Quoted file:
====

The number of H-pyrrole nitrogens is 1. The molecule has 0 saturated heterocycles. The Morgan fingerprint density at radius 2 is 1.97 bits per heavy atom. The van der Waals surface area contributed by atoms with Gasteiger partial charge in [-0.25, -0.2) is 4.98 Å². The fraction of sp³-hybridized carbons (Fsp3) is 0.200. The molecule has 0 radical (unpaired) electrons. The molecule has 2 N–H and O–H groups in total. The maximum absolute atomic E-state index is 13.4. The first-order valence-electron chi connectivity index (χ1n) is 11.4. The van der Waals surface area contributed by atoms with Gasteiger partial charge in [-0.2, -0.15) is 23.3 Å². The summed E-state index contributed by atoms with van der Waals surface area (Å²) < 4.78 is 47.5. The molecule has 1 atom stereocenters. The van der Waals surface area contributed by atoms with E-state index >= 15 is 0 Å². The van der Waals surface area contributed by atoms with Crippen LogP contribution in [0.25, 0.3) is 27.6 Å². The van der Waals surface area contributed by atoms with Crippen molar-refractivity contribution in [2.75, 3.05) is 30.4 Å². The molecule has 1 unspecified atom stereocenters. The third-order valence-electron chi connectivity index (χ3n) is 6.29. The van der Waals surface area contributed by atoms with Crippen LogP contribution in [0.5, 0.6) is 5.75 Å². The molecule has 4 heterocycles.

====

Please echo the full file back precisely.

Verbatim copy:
The number of H-pyrrole nitrogens is 1. The molecule has 0 saturated heterocycles. The Morgan fingerprint density at radius 2 is 1.97 bits per heavy atom. The van der Waals surface area contributed by atoms with Gasteiger partial charge in [-0.25, -0.2) is 4.98 Å². The fraction of sp³-hybridized carbons (Fsp3) is 0.200. The molecule has 0 radical (unpaired) electrons. The molecule has 2 N–H and O–H groups in total. The maximum absolute atomic E-state index is 13.4. The first-order valence-electron chi connectivity index (χ1n) is 11.4. The van der Waals surface area contributed by atoms with Gasteiger partial charge in [-0.2, -0.15) is 23.3 Å². The summed E-state index contributed by atoms with van der Waals surface area (Å²) < 4.78 is 47.5. The molecule has 1 atom stereocenters. The van der Waals surface area contributed by atoms with E-state index >= 15 is 0 Å². The van der Waals surface area contributed by atoms with Crippen LogP contribution in [0.25, 0.3) is 27.6 Å². The van der Waals surface area contributed by atoms with Crippen molar-refractivity contribution in [2.75, 3.05) is 30.4 Å². The molecule has 1 unspecified atom stereocenters. The third-order valence-electron chi connectivity index (χ3n) is 6.29. The van der Waals surface area contributed by atoms with Crippen LogP contribution in [0.5, 0.6) is 5.75 Å². The molecule has 4 heterocycles.